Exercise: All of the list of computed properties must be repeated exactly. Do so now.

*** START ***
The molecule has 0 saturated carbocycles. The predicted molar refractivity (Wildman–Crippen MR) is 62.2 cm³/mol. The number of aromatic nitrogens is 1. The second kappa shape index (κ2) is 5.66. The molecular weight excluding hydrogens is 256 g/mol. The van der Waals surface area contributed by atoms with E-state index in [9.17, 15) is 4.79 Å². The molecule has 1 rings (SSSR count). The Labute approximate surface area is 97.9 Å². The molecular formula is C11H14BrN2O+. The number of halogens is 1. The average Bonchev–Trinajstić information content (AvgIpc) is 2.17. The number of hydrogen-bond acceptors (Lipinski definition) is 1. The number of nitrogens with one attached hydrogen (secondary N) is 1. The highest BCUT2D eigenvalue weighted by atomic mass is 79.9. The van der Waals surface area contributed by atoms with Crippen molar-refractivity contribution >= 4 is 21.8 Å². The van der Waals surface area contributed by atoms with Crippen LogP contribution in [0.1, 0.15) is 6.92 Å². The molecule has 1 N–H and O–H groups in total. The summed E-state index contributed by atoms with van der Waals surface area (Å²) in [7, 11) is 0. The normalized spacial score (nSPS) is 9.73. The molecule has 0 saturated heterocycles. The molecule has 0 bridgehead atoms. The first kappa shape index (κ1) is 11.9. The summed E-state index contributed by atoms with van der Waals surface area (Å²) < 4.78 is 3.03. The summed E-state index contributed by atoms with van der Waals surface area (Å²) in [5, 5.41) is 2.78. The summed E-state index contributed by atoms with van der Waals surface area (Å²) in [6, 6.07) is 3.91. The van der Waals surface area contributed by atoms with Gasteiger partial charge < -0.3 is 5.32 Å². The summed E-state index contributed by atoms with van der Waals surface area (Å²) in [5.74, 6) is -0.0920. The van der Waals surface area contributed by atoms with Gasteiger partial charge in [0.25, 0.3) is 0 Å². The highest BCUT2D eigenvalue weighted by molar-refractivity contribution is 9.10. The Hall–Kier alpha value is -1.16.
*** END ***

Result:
The molecule has 0 saturated carbocycles. The predicted molar refractivity (Wildman–Crippen MR) is 62.2 cm³/mol. The number of aromatic nitrogens is 1. The second kappa shape index (κ2) is 5.66. The molecular weight excluding hydrogens is 256 g/mol. The van der Waals surface area contributed by atoms with E-state index in [9.17, 15) is 4.79 Å². The molecule has 1 rings (SSSR count). The Labute approximate surface area is 97.9 Å². The molecular formula is C11H14BrN2O+. The number of halogens is 1. The average Bonchev–Trinajstić information content (AvgIpc) is 2.17. The number of hydrogen-bond acceptors (Lipinski definition) is 1. The number of nitrogens with one attached hydrogen (secondary N) is 1. The highest BCUT2D eigenvalue weighted by atomic mass is 79.9. The van der Waals surface area contributed by atoms with Crippen molar-refractivity contribution >= 4 is 21.8 Å². The van der Waals surface area contributed by atoms with Crippen LogP contribution in [0.1, 0.15) is 6.92 Å². The molecule has 1 N–H and O–H groups in total. The summed E-state index contributed by atoms with van der Waals surface area (Å²) in [7, 11) is 0. The normalized spacial score (nSPS) is 9.73. The molecule has 0 saturated heterocycles. The molecule has 0 bridgehead atoms. The first kappa shape index (κ1) is 11.9. The summed E-state index contributed by atoms with van der Waals surface area (Å²) < 4.78 is 3.03. The summed E-state index contributed by atoms with van der Waals surface area (Å²) in [5, 5.41) is 2.78. The summed E-state index contributed by atoms with van der Waals surface area (Å²) in [6, 6.07) is 3.91. The van der Waals surface area contributed by atoms with Gasteiger partial charge < -0.3 is 5.32 Å². The summed E-state index contributed by atoms with van der Waals surface area (Å²) in [5.74, 6) is -0.0920. The van der Waals surface area contributed by atoms with Gasteiger partial charge in [0.25, 0.3) is 0 Å². The highest BCUT2D eigenvalue weighted by molar-refractivity contribution is 9.10. The Hall–Kier alpha value is -1.16.